The Washington-UCLA game will air to a regional audience on ABC television. Keith Jackson (play-by-play), Tim Brant (color) and Todd Harris (sidelines) will provide the call. The game will also air Sunday on Fox Sports Northwest at 3:00 p.m. All Husky games are shown on tape delay the Sunday after the game, with all remaining replays scheduled to start at 3 p.m.
KOMO AM-1000 broadcasts all of the Husky games, serving as the flagship of the 21-station Husky Football Radio Network, which covers nearly all of Washington and parts of Alaska, Oregon and Nevada. Bob Rondeau (play-by-play), Chuck Nelson (color) and Bill Swartz (sidelines) provide the call. Pacific West Sports will also air the game to a national audience with Larry Kahn calling the play-by-play.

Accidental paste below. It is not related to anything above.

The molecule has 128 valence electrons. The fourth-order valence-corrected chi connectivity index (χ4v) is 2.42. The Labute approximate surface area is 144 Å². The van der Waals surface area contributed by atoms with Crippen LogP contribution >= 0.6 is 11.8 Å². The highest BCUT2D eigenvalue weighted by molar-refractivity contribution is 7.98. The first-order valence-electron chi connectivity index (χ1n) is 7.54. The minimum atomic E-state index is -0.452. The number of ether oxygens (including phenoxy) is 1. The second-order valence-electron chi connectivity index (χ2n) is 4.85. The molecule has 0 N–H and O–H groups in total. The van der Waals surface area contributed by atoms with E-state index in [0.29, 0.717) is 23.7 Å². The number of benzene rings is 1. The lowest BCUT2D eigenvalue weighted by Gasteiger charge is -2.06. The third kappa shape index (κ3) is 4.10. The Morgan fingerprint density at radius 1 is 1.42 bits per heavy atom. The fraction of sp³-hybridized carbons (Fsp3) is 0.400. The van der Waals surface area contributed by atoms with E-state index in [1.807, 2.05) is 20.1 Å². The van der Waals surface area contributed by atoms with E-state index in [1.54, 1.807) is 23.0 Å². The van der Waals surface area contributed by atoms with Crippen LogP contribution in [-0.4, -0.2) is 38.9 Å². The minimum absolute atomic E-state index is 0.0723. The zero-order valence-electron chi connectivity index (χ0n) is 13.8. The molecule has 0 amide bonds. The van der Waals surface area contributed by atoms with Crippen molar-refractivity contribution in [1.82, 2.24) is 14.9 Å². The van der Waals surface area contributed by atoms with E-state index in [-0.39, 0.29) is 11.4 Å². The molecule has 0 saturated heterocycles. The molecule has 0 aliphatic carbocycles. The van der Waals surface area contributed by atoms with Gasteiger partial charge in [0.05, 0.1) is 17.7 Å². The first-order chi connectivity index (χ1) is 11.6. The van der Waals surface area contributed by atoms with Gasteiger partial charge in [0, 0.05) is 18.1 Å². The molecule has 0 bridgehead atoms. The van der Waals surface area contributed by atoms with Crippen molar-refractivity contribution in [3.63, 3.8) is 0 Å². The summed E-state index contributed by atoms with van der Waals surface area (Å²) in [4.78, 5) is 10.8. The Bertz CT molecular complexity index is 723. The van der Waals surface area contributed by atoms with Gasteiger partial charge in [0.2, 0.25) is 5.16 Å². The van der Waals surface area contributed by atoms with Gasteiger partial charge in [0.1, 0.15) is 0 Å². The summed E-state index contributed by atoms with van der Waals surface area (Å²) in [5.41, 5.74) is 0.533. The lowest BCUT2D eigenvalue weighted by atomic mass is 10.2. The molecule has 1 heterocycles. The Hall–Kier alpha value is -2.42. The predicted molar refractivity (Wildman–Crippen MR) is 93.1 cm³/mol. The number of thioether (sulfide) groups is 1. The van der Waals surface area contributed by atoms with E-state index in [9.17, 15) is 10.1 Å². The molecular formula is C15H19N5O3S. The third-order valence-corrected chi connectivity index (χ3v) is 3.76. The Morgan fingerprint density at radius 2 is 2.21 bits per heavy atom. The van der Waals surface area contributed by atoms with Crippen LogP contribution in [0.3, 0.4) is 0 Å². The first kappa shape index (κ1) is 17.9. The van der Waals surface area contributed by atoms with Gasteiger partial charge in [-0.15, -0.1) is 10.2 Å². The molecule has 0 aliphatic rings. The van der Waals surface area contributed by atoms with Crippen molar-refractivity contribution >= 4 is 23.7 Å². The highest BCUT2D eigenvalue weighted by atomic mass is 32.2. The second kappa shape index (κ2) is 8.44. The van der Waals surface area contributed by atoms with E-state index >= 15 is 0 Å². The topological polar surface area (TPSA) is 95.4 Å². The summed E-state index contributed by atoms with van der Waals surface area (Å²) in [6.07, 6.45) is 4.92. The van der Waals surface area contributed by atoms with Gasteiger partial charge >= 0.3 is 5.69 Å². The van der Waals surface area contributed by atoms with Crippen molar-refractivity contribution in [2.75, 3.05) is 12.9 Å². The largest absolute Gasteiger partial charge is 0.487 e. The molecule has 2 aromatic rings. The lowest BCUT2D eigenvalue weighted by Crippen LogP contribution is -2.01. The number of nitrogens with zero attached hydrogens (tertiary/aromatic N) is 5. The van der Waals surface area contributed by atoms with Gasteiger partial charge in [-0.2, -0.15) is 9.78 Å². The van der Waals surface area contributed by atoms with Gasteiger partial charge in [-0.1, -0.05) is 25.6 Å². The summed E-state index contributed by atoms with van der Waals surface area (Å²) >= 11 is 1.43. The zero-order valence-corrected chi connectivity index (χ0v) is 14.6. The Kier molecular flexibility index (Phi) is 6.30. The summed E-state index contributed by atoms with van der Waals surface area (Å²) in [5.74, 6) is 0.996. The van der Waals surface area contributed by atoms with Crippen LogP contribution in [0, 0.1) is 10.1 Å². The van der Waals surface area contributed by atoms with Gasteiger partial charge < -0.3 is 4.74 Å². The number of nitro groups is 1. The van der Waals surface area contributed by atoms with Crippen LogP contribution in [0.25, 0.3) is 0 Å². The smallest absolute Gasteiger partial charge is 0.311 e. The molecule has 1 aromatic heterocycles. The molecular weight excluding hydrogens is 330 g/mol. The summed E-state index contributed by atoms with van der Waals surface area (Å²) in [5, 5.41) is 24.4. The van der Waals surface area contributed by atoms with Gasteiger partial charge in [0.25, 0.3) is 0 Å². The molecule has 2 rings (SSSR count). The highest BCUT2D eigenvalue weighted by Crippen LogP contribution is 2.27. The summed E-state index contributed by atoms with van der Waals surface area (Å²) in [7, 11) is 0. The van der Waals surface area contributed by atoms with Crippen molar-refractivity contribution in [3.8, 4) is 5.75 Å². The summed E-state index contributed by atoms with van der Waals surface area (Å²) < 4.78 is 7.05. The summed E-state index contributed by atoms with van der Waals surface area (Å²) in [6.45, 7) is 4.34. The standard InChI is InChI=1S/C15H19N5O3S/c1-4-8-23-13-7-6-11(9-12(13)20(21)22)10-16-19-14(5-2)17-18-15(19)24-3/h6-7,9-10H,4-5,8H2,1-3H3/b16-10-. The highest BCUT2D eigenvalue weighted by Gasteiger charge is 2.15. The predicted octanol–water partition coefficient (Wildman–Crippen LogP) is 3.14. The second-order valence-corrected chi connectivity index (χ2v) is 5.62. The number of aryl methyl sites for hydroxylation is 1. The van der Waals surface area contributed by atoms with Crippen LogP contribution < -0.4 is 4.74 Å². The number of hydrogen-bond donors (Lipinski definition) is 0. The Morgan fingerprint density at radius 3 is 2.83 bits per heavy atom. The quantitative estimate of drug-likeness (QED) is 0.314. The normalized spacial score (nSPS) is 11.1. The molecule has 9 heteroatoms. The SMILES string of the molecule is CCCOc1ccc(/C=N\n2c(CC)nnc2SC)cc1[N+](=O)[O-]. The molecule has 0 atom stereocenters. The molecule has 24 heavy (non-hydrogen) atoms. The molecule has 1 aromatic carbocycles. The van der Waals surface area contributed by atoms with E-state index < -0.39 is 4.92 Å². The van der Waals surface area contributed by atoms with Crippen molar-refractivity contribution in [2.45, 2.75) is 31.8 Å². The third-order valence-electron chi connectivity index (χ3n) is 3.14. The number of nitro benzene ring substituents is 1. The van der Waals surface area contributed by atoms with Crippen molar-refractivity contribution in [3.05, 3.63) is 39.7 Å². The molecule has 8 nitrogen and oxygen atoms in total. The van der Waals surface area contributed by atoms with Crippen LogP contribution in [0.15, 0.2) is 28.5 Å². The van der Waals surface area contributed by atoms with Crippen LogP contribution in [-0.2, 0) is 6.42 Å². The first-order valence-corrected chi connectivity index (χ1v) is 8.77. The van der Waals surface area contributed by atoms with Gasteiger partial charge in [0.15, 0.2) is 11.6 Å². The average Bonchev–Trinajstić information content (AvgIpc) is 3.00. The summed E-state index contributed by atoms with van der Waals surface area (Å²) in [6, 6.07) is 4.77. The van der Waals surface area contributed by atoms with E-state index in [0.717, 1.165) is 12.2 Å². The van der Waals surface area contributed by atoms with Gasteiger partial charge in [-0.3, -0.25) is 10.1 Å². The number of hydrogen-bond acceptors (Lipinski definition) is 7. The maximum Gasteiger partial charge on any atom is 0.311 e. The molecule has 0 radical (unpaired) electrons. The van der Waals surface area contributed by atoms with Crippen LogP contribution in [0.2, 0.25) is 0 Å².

Husky head coach Rick Neuheisel is in his third year at the helm of the Washington program. In two-plus seasons, Neuheisel has led the Huskies to an 22-6 overall mark and a 15-3 record in Pac-10 play. Last season, Washington posted an 11-1 overall record, a 7-1 conference mark and shared the Pac-10 Championship. After beating Purdue, 34-24, in the Rose Bowl, the Huskies finished with a No. 3 ranking in the final national polls. In his first season at Washington (1999), Neuheisel led the Huskies to a 7-5 overall mark, a second-place tie (6-2) in the Pac-10 and a trip to the Culligan Holiday Bowl. Neuheisel became the first Husky coach in history to lead the UW to a bowl game in his first season as head coach. Prior to coming to Washington, Neuheisel served four seasons as the head coach at Colorado, posting a 33-14 (.702) overall mark with the Buffaloes. His career record, in six-plus seasons, is 55-20 (.733). Neuheisel worked for six seasons as an assistant coach at his alma mater, UCLA, before joining Bill McCartney's Colorado staff in 1994 as the quarterbacks coach. Originally a walkon at UCLA, Neuheisel won the starting quarterback position as a senior and led the Bruins to the 1983 Pac-10 championship. He was named the MVP of the 1984 Rose Bowl that saw UCLA defeat Illinois, 45-9. Washington fans remember Neuheisel's tremendous performance when he completed 25 of 27 passes to set an NCAA record that was only recently broken by Tennessee's Tee Martin. Neuheisel, a member of the Rose Bowl Hall of Fame, still holds the Bruins' single-season (69.3) and career (68.3) completion percentage records.